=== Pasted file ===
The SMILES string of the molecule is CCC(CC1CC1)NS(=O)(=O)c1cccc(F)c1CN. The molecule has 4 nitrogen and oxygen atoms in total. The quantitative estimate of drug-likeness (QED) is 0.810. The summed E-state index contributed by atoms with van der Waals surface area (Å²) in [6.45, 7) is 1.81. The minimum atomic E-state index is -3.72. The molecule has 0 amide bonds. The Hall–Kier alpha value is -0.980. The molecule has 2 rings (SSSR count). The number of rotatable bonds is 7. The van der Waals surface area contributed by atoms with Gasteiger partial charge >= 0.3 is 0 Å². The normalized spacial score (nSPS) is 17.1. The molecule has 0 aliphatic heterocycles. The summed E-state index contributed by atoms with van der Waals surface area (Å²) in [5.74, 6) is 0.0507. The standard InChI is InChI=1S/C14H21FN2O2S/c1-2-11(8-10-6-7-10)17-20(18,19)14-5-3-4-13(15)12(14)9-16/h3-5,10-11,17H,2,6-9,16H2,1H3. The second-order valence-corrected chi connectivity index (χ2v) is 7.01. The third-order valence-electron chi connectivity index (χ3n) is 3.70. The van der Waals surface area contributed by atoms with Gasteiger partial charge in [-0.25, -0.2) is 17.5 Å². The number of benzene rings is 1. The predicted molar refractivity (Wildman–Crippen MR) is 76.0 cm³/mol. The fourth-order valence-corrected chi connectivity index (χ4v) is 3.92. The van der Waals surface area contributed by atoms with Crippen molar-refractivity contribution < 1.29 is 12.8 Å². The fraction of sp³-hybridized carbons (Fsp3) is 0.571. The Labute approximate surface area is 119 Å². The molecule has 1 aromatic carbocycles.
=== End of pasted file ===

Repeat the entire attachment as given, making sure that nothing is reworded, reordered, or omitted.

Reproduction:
The SMILES string of the molecule is CCC(CC1CC1)NS(=O)(=O)c1cccc(F)c1CN. The molecule has 4 nitrogen and oxygen atoms in total. The quantitative estimate of drug-likeness (QED) is 0.810. The summed E-state index contributed by atoms with van der Waals surface area (Å²) in [6.45, 7) is 1.81. The minimum atomic E-state index is -3.72. The molecule has 0 amide bonds. The Hall–Kier alpha value is -0.980. The molecule has 2 rings (SSSR count). The number of rotatable bonds is 7. The van der Waals surface area contributed by atoms with Gasteiger partial charge >= 0.3 is 0 Å². The normalized spacial score (nSPS) is 17.1. The molecule has 0 aliphatic heterocycles. The summed E-state index contributed by atoms with van der Waals surface area (Å²) in [5.74, 6) is 0.0507. The standard InChI is InChI=1S/C14H21FN2O2S/c1-2-11(8-10-6-7-10)17-20(18,19)14-5-3-4-13(15)12(14)9-16/h3-5,10-11,17H,2,6-9,16H2,1H3. The second-order valence-corrected chi connectivity index (χ2v) is 7.01. The third-order valence-electron chi connectivity index (χ3n) is 3.70. The van der Waals surface area contributed by atoms with Gasteiger partial charge in [-0.25, -0.2) is 17.5 Å². The number of benzene rings is 1. The predicted molar refractivity (Wildman–Crippen MR) is 76.0 cm³/mol. The fourth-order valence-corrected chi connectivity index (χ4v) is 3.92. The van der Waals surface area contributed by atoms with Crippen molar-refractivity contribution < 1.29 is 12.8 Å². The fraction of sp³-hybridized carbons (Fsp3) is 0.571. The Labute approximate surface area is 119 Å². The molecule has 1 aromatic carbocycles.